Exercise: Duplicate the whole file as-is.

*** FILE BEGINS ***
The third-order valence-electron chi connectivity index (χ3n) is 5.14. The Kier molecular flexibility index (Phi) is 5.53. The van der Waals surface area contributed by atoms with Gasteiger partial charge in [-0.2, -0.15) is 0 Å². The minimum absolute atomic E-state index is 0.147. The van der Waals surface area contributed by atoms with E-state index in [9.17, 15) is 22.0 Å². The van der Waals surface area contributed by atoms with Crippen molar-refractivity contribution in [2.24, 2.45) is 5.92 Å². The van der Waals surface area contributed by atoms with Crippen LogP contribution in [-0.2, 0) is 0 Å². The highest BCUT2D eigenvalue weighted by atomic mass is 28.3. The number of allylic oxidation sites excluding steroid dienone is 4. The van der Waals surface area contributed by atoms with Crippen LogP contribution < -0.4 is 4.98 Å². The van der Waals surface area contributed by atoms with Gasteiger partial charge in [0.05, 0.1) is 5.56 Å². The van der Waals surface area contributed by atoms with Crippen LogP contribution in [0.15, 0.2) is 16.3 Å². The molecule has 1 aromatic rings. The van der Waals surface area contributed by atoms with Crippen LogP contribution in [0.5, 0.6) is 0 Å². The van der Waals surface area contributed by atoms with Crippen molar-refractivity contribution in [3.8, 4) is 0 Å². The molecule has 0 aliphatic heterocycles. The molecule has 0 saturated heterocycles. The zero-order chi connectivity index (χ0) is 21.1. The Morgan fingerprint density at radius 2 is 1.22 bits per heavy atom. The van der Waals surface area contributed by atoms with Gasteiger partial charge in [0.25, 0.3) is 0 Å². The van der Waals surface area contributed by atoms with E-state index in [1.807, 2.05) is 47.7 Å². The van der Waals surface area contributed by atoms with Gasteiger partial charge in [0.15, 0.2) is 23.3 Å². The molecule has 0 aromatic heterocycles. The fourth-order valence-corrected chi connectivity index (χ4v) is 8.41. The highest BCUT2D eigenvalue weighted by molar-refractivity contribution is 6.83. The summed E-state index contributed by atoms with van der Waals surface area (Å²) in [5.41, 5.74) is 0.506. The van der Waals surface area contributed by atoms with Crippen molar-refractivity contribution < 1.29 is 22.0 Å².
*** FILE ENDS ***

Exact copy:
The third-order valence-electron chi connectivity index (χ3n) is 5.14. The Kier molecular flexibility index (Phi) is 5.53. The van der Waals surface area contributed by atoms with Gasteiger partial charge in [-0.2, -0.15) is 0 Å². The minimum absolute atomic E-state index is 0.147. The van der Waals surface area contributed by atoms with E-state index in [9.17, 15) is 22.0 Å². The van der Waals surface area contributed by atoms with Crippen molar-refractivity contribution in [2.24, 2.45) is 5.92 Å². The van der Waals surface area contributed by atoms with Crippen LogP contribution in [-0.2, 0) is 0 Å². The highest BCUT2D eigenvalue weighted by atomic mass is 28.3. The number of allylic oxidation sites excluding steroid dienone is 4. The van der Waals surface area contributed by atoms with Crippen LogP contribution < -0.4 is 4.98 Å². The van der Waals surface area contributed by atoms with Gasteiger partial charge in [0.05, 0.1) is 5.56 Å². The van der Waals surface area contributed by atoms with Crippen LogP contribution in [0.15, 0.2) is 16.3 Å². The molecule has 1 aromatic rings. The van der Waals surface area contributed by atoms with Crippen LogP contribution in [0.5, 0.6) is 0 Å². The van der Waals surface area contributed by atoms with Crippen molar-refractivity contribution in [3.8, 4) is 0 Å². The molecule has 0 aliphatic heterocycles. The molecule has 0 saturated heterocycles. The zero-order chi connectivity index (χ0) is 21.1. The Morgan fingerprint density at radius 2 is 1.22 bits per heavy atom. The van der Waals surface area contributed by atoms with Gasteiger partial charge in [0.25, 0.3) is 0 Å². The van der Waals surface area contributed by atoms with E-state index in [1.807, 2.05) is 47.7 Å². The van der Waals surface area contributed by atoms with Gasteiger partial charge in [0.15, 0.2) is 23.3 Å². The molecule has 0 aromatic heterocycles. The fourth-order valence-corrected chi connectivity index (χ4v) is 8.41. The highest BCUT2D eigenvalue weighted by molar-refractivity contribution is 6.83. The summed E-state index contributed by atoms with van der Waals surface area (Å²) in [5.41, 5.74) is 0.506. The van der Waals surface area contributed by atoms with Crippen molar-refractivity contribution < 1.29 is 22.0 Å².